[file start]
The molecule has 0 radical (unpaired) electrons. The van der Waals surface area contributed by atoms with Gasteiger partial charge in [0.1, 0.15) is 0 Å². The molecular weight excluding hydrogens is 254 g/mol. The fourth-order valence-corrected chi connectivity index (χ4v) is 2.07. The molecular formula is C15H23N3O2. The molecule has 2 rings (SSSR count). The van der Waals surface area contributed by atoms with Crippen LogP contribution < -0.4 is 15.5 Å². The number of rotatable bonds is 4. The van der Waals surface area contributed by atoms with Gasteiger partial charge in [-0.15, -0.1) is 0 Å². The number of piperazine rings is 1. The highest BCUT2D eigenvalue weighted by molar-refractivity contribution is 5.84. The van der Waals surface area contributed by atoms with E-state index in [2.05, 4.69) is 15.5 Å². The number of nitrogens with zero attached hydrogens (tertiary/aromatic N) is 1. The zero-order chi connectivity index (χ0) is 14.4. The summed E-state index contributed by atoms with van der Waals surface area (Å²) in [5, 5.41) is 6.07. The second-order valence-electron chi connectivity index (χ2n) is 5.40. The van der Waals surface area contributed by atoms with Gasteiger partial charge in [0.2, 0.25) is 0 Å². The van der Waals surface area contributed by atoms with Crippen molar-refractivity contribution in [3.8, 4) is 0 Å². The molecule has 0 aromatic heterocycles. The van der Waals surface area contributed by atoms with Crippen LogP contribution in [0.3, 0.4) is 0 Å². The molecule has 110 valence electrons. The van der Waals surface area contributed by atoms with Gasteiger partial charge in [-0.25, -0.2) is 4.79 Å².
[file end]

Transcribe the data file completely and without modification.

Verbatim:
The molecule has 0 radical (unpaired) electrons. The van der Waals surface area contributed by atoms with Gasteiger partial charge in [0.1, 0.15) is 0 Å². The molecular weight excluding hydrogens is 254 g/mol. The fourth-order valence-corrected chi connectivity index (χ4v) is 2.07. The molecular formula is C15H23N3O2. The molecule has 2 rings (SSSR count). The van der Waals surface area contributed by atoms with Crippen LogP contribution < -0.4 is 15.5 Å². The number of rotatable bonds is 4. The van der Waals surface area contributed by atoms with Gasteiger partial charge in [-0.15, -0.1) is 0 Å². The number of piperazine rings is 1. The highest BCUT2D eigenvalue weighted by molar-refractivity contribution is 5.84. The van der Waals surface area contributed by atoms with E-state index in [2.05, 4.69) is 15.5 Å². The number of nitrogens with zero attached hydrogens (tertiary/aromatic N) is 1. The zero-order chi connectivity index (χ0) is 14.4. The summed E-state index contributed by atoms with van der Waals surface area (Å²) in [5, 5.41) is 6.07. The second-order valence-electron chi connectivity index (χ2n) is 5.40. The van der Waals surface area contributed by atoms with Gasteiger partial charge in [0.2, 0.25) is 0 Å². The van der Waals surface area contributed by atoms with Crippen molar-refractivity contribution in [3.8, 4) is 0 Å². The molecule has 0 aromatic heterocycles. The van der Waals surface area contributed by atoms with Crippen LogP contribution in [0.3, 0.4) is 0 Å². The molecule has 110 valence electrons. The van der Waals surface area contributed by atoms with Gasteiger partial charge in [-0.25, -0.2) is 4.79 Å².